Dec 12, 2023

With the 2024 U.S. presidential election less than a year away, candidates Vivek Ramaswamy, Rep. Dean Phillips (D-Minn.) and former Arkansas Gov. Asa Hutchinson spoke at the first bipartisan crypto presidential candidate forum organized by the Stand with Crypto Alliance at St. Anselm College in Manchester, NH.

Video transcript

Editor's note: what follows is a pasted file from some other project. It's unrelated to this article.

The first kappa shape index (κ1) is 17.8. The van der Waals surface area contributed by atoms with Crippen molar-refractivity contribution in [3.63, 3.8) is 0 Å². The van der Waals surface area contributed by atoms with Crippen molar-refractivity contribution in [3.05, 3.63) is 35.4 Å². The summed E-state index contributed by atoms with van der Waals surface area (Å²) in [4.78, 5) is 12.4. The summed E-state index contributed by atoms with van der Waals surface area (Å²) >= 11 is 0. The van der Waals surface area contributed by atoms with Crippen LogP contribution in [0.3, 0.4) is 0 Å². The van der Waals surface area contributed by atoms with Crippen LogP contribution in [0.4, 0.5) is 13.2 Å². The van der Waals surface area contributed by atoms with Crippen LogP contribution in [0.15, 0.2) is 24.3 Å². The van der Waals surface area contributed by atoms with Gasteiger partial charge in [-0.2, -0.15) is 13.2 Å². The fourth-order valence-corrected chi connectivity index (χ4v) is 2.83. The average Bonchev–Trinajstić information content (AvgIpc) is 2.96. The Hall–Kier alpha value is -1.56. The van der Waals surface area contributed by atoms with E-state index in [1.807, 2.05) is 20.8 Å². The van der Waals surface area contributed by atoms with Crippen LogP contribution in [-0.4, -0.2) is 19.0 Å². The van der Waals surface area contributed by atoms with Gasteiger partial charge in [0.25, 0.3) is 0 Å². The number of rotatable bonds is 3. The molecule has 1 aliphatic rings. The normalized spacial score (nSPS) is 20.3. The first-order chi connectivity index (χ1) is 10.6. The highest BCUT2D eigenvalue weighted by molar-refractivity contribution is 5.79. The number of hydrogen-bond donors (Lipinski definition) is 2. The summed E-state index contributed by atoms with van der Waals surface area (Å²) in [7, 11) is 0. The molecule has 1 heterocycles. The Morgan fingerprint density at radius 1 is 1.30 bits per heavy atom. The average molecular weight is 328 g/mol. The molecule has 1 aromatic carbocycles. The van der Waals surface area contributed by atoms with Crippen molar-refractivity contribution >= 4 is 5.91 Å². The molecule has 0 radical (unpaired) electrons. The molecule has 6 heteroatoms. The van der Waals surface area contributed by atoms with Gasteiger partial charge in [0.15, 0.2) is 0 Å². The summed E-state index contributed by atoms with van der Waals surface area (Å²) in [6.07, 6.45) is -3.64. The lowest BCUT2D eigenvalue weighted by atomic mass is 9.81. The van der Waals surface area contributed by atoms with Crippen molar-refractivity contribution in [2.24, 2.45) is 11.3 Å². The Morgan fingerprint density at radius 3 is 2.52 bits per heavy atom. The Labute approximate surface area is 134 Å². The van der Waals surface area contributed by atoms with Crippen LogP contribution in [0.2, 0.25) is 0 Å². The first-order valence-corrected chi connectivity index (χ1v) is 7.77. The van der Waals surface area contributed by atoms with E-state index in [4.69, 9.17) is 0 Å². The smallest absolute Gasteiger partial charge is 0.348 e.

The state of crypto is presented by Tron connecting the world to the power of Cryptocurrency. Three presidential candidates joined the first bipartisan crypto presidential forum organized by the stand with crypto alliance in New Hampshire last night include our former Arkansas Governor Asa Hutchinson. Let's take a look. The public needs to understand uh one of the nature of the industry, how it works, how they can profit from it, how they can invest in it. Greater understanding is important and that builds confidence. And then secondly, they need to be assured that this is going to be not a tool that can be used by terrorists or by criminal organizations. And we know uh in the industry that there's more transparency actually in the crypto market than there is in bank. Traditional financing. Joining us now to discuss is coin desk, global policy and regulation. Managing editor Nick Day who is also the state of crypto newsletter editor. Welcome back to the show, Nick. Good morning. All right, let's talk about what happened. Coin desks, Jesse Hamilton moderated the forum last night and also spoke with Vivek Ramaswamy and Congressman Dean Phillips. You were there, talk us through some of the highlights. Yeah, it was a very interesting event, right? It's the first time you saw a group of presidential candidates really coming to speak to the crypto industry itself. And while at least two of the, you know, candidates up on stage, you know, confessed that they weren't, you know, deeply involved in crypto, the fact that they were still out there speaking to crypto, you know, cry crypto curious people uh at all was, uh you know, it's pretty unique. Um We'll see if this becomes kind of a broader trend or if crypto remains kind of a, you know, a fringe issue for the campaign. But this is a start and Dean Phillips is not somebody I normally associate with crypto. So, what did he have to say? Yeah, that's actually something he did acknowledge up on stage. He pointed out that he's not on, you know, for example, house Financial Services. Uh so he's not on, you know, the most relevant committee to crypto issues, but he said that he is willing to work and take a look at crypto legislation. Um You know, it's more of a matter of, you know, trying to get a sense of, you know, what works. He solicited feedback. He asked for, you know, information from the audience about what kind of crypto policies make sense and what that would, you know, what that could lead to Nick? Were there a lot of people in the audience and what I'm getting at here is, you know, are there enough people who actually care about crypto, care about crypto legislation um to entice these uh political candidates to come out and speak at an event like this. So, um that's a good question. I spoke to a couple of the attendees and I will say right off the bat, there were not a lot of people from New Hampshire. This event took place in Manchester, New Hampshire. Uh you know, famously, you know, one of the, the homes of one of the earliest caucuses and primaries in the election season. A lot, most of the residents uh sorry, most of the attendees were not residents of New Hampshire. Uh One of the state representatives asked for a hand, you know, count a show of hands to, you know, see who was from New Hampshire. Uh Most people said they were not, I spoke to a few folks, someone was visiting from Ohio just out there to, you know, hear from the lawmakers of the aspiring presidential candidates and see what they have to say. I Harvard, I had or sorry, there was a group of Boston Blockchain enthusiasts, including from Harvard Business School who were, you know, they bused in to take a listen. So there were a lot of people who are interested, um not a lot of people who are going to be able to vote on this in New Hampshire. And some of the folks who are there, are, you know, just there for curiosity, just there to hear what lawmakers or, you know, potential lawmakers may, might say about this issue. What did they actually say? I mean, you know, you said that it was Dean Phillips asking for uh advice from the audience. Hey, what should I do? The Ve Ramaswami? On the other hand, he's somebody we all know uh uh in terms of, of having a lot of opinions about everything, some of which he doesn't know anything about, but that hasn't stopped them. Uh, and then we had a, a Hutchinson. So, what, what, what was the consensus that we got from these three? Yeah, I mean, you know, uh, Phillips, we've won over almost Hoy kind of stuck to his talking points. He believes that most federal rules are unconstitutional. He'd like to, you know, overturn a lot of federal agency rulemaking. Um, obviously, you know, I think at some point we're gonna need a bit more detail on what that looks like and what kind of basis he's using. But he has his talking points that he stuck. The Governor Hutchinson. Uh, you know, his thing was, he does believe that there is a need for more regulatory clarity, but he also acknowledged that he's not super conversant in crypto and, you know, said near the beginning of his time that I, you know, even the language he was using perhaps is not the same words that the crypto industry would use. But um you know, he said his Sonin law is in crypto, he's eager to learn more about it. But in his view, you know, there's a need for regular, for clarity and you know, kind of just go from there. All right, Nick, and how much of a role do you think that crypto is going to play in the upcoming election? Honestly, it's very hard to say. At this point, crypto was obviously a talking point near the beginning of the election. We saw, you know, obviously, you know, Vivek Ramaswamy, come out talking about crypto. We've seen Governor Ron desantis from Florida, you know, talk about his CBD C BILL. Um Whether this becomes an actual issue that people will vote on remains to be seen. You know, obviously, there is uh an effort I would say by some of the crypto industry s crypto group and Coinbase, for example, clearly want people to be voting more on crypto or talking about crypto at least as far as the election is concerned. But there are also, you know, a lot of, I would say higher profile issues that we're really seeing come to the fore um inflation, obviously the biggest one in the economy, but also, you know, issues like abortion. Uh after you know, Governor Hutchinson was done, for example, he had this media availability and uh you know, room off to the side. And most of the questions were about what's going on in Texas. So whether crypto becomes an important enough issue to, you know, cut through those other issues that people are kind of more focused on at the electoral level remains to be seen by, at least as kind of a, you know, maybe see here talking point, it's certainly something that people are paying attention to. And so we'll probably continue hearing about crypto to some extent over the next year. Uh It's just unclear to me whether it's going to be a move the needle type of issue. Well, Nick, everybody in my bubble, that's all they talk about. So clearly, it's going to be the only uh issue that matters. Pauline Kel Election. Yeah. All right, Nick. Don't ever be sorry, Lawrence Nick, we are going to leave it there. We will hopefully see you back again tomorrow. Thank you so much for joining. Thank you. That was Coin Desk Global Policy and Regulation, managing editor Nick Day and don't forget to sign up for the state of crypto newsletter on Coin